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[absolute beginner] what do to with value objects

 
Greenhorn
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Hello all

I have some java classes that yield "value objecst" with immutable final fields (initialized by constructors)
a friend of mine tries to use those in a JEE context and tells me he has a problem
since persistence may require some no-arg constructor
well:
- I know next to nothing about JPA and other tools (I practice only standard Java)
- being stubborn I will certainly not change my code (I have serious reasons to have such codes)

my argument is that such objects should be handled differently (+ most are not entities at all)

so what strategies would you recommend ? (what is simple, what is efficient, other considerations ...?)

thanks



 
author and cow tipper
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Just avoid persisting value objects, and instead, only define core model classes as entities. Problem solved!

-Cameron McKenzie
 
bernard amadeus
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Cameron Wallace McKenzie wrote:Just avoid persisting value objects, and instead, only define core model classes as entities. Problem solved!

-Cameron McKenzie


urrgh? me puzzled
as an example :
if a "Product" has a "Price" (which is a value Object) how do you persist the price of the Product?

 
Cameron Wallace McKenzie
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So, a value object is used to transfer data between subsystems.

Data transfer object (DTO), formerly known as value objects or VO, is a design pattern used to transfer data between software application subsystems.



http://en.wikipedia.org/wiki/Data_transfer_object

Sun Value Object Design Pattern

Are these really value objects, or are these all part of your core domain model? Price is really a core element of your domain. I don't think it's a value object, right?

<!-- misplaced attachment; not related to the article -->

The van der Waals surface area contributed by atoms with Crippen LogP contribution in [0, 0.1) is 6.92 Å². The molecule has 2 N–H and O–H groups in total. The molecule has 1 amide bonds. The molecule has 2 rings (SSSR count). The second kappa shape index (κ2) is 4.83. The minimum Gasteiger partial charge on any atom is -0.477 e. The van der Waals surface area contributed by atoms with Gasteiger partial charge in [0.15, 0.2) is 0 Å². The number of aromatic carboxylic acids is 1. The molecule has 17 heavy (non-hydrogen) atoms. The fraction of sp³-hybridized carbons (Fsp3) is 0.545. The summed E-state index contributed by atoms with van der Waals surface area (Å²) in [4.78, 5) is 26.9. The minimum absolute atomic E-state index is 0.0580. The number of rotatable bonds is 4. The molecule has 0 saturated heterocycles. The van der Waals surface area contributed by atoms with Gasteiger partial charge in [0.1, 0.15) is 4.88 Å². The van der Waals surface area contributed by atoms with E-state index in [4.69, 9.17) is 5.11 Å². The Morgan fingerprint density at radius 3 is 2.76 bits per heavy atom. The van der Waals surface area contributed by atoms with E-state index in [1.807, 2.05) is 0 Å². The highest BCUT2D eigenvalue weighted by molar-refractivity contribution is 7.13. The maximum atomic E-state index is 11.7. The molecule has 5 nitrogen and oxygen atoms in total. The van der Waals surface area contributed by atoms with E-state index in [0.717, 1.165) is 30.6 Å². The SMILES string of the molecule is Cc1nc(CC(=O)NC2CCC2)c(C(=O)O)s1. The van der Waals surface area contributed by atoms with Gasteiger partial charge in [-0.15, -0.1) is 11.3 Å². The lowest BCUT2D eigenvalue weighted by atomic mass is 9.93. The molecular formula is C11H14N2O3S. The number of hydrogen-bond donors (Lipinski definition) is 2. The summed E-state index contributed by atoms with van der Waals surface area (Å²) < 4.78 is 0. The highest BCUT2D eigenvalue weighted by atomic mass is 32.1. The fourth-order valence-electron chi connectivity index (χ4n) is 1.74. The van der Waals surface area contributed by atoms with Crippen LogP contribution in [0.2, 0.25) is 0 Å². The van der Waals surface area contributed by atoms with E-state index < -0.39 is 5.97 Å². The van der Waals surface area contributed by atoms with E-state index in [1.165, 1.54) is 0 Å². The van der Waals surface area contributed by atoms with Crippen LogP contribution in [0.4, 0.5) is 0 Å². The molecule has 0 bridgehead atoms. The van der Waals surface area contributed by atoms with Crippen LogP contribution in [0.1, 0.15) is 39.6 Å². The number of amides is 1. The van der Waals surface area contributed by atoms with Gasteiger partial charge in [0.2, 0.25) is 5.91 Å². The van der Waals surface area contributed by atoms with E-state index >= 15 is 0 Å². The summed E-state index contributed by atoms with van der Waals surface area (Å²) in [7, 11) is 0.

-Cameron McKenzie

 
bernard amadeus
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Cameron Wallace McKenzie wrote:

Are these really value objects, or are these all part of your core domain model? Price is really a core element of your domain. I don't think it's a value object, right?

-Cameron McKenzie


I will not argue about the christening of the thing .... just as an example a Product has a Price (implemented as a special class).
members of Price are final (and should be for different reasons ... again beyond my question)
now how do you design the persistence of Product ?

 
Cameron Wallace McKenzie
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One approach would be to create a private constructor and even some private setters for the variables. Hibernate needs a constructor, but it does not need to be public, so it will be shielded from the world.

-Cameron McKenzie
 
bernard amadeus
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Cameron Wallace McKenzie wrote:One approach would be to create a private constructor and even some private setters for the variables. Hibernate needs a constructor, but it does not need to be public, so it will be shielded from the world.

-Cameron McKenzie


a private constructor for Price?
but since members are final you will be unable to create Price() ?

I suspect that in such cases of "values" (Oops sorry escaped me ) the columns of Price get added to the colums of Product ....
how do you do that properly while having final members?

 
Cameron Wallace McKenzie
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I think Hibernate will save it even with the final variable. The data is still there.

Give it a try and see if you get any errors.

-Cameron McKenzie
 
bernard amadeus
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Cameron Wallace McKenzie wrote:I think Hibernate will save it even with the final variable. The data is still there.

Give it a try and see if you get any errors.


well I don't touch powerful magical wands ... only my friend does .... and must use JPA.
does not work there.

edit: but I am interested by the theoretical aspects of the question !
 
Cameron Wallace McKenzie
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I'd be interested in seeing the exact problem. final variables can be persisted by Hibernate, I do believe. Obviously you have a challenge of initializing them some place, but doing it in a private constructor would suffice. So, with that tweak it should work. (You may need to add a private setter/getter, where the setter does nothing.)